Unified Interior Regions

Virginia

Virginia has a total area of 42,774.2 square miles, including 3,180.13 square miles of water, making it the 35th-largest state by area. The Chesapeake Bay separates the contiguous portion of the Commonwealth from the two-county peninsula of its Eastern Shore. The geography and climate of the Commonwealth are shaped by the Blue Ridge Mountains and the Chesapeake Bay.

Virginia - West Virginia Water Science Center

Virginia - West Virginia Water Science Center

1730 East Parham Road
Richmond, VA 23228

Phone: (804) 261-2600
Fax: (804) 261-2657

VA WV Water

States L2 Landing Page Tabs

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USGS
October 2, 1998

Managerial and supervisory responsibilities, attitudes, awareness, and accessible technologies that enable people with disabilities to succeed in the workplace are the focus of the "Leadership, Enrichment, And (Dis)abilities [LEAD]" conference being held October 21-22, 1998 in Reston, Va.

USGS
October 1, 1998

Streamflow in the Potomac River near Washington, D.C., was below average during September, but in the just-completed 1998 water year (WY98) year-long streamflow was the second highest on record, according to hydrologists at the U.S. Geological Survey.

USGS
September 30, 1998

Many of the fish lesions in Chesapeake Bay may be caused by a fungal infection rather than Pfiesteria, a U.S. Geological Survey scientist reported recently at the International Symposium on Aquatic Animal Health Conference in Baltimore

USGS
September 3, 1998

The steady precipitation over the Potomac drainage basin for the first several months of 1998 has resulted in a record-high flow of about 90 billion gallons per day (bgd) for the year so far, about 8% higher than flow by this time in 1996, when Potomac River flow set a new all-time high record of about 83. bgd.

USGS
August 27, 1998

Four U.S. Geological Survey crews will be in the field on Maryland’s lower Eastern Shore to collect water-quality samples at 16 stream sites in the Pocomoke, Wicomico, Manokin, and Transquaking River basins.

USGS
August 3, 1998

The average daily freshwater inflow to the Chesapeake Bay in the first seven months of 1998 was about 100.5 billion gallons per day (bgd), according to scientists at the U.S. Geological Survey. This is 12% higher than 1996, the year of record, when average daily inflow between January and July was about 90 bgd, and about 157% higher than the average inflow rate. Records have been kept since 1951.

USGS
May 29, 1998

From high mountain peaks to lowland rivers, chances are if you flip over a rock or peek in the crevices of a damp log in the Great Smoky Mountains, you just might find a red-cheeked, pygmy, or black-belly salamander. A lucky visitor may even find the rare Junaluska salamander or hear the chorus of serenading American toads after a severe spring storm.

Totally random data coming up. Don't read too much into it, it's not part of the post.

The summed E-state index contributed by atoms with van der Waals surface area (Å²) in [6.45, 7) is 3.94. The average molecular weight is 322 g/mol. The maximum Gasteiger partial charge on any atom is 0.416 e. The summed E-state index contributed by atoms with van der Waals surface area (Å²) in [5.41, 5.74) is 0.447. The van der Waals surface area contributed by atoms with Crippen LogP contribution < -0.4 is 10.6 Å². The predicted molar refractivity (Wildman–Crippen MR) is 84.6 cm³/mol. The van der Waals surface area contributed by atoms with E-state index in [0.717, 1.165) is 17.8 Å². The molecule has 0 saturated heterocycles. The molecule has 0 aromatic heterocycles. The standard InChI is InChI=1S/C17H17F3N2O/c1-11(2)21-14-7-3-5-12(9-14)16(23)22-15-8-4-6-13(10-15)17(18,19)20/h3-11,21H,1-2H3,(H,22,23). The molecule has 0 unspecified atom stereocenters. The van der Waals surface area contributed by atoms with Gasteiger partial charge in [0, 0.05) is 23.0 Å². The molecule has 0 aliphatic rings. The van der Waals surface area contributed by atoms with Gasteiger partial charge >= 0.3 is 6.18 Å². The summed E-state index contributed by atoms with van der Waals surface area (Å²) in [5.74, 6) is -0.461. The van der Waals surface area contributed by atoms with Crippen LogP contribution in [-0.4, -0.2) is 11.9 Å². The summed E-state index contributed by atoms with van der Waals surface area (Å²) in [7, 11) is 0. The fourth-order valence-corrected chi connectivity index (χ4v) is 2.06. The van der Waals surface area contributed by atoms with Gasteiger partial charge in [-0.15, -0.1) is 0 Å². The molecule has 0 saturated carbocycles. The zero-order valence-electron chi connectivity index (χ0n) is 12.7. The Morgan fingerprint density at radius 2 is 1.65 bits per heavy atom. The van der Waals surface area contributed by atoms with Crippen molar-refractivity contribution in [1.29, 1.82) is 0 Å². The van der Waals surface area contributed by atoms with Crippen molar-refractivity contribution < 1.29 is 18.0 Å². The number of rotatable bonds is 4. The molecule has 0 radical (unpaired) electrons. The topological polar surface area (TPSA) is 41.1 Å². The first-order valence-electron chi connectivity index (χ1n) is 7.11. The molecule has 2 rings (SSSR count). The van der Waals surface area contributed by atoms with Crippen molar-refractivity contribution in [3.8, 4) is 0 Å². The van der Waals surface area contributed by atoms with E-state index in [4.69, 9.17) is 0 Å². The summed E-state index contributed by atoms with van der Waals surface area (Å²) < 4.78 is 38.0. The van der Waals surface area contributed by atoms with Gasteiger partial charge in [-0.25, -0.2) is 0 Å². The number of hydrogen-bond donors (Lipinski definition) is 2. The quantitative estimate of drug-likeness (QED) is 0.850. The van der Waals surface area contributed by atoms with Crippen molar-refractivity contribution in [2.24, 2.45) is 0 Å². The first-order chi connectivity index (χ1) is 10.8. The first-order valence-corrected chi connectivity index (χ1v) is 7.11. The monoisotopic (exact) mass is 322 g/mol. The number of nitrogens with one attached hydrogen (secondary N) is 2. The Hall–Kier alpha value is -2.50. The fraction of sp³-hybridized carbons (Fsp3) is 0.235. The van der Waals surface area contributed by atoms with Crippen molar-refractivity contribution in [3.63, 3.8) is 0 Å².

USGS
May 1, 1998

Streamflow in April into the Chesapeake Bay was about 115 billion gallons per day (bgd) and flow in the Potomac River was about 19 bgd, in the normal range for the first time in 1998. Hydrologists at the U.S. Geological Survey state that, while flows are still above average, they are well within normal expected limits.

USGS
April 20, 1998

Visit other worlds and learn more about the Earth! See part of a famous 4.5-billion-year-old meteorite and learn why scientists believe it fell to Earth from Mars and may contain evidence of past life on the Red Planet.

USGS
March 27, 1998

Attention runners! The USGS in Reston, Va., will resound with footsteps as the 1998 USGS Open House 5K Race and 2K Fun Run get underway, Saturday, April 25, at 8:30 a.m. The running events, which are sponsored by the Interior Department Recreation Association, will enliven the atmosphere of the USGS Open House, which occurs April 25-26.

USGS
March 3, 1998

February streamflow in the Potomac River at Washington, DC, and total flow into the Chesapeake Bay were the highest on record for February, according to the U. S. Geological Survey (USGS). 

USGS
February 4, 1998

Although the Potomac River continues to flow at well above normal levels, the immediate impact of the day’s steady rain on the flow of the Potomac near Washington, D.C. has been slight, according to hydrologists at the U.S. Geological Survey.

Virginia - West Virginia Water Science Center

Virginia - West Virginia Water Science Center

1730 East Parham Road
Richmond, VA 23228

Phone: (804) 261-2600
Fax: (804) 261-2657

VA WV Water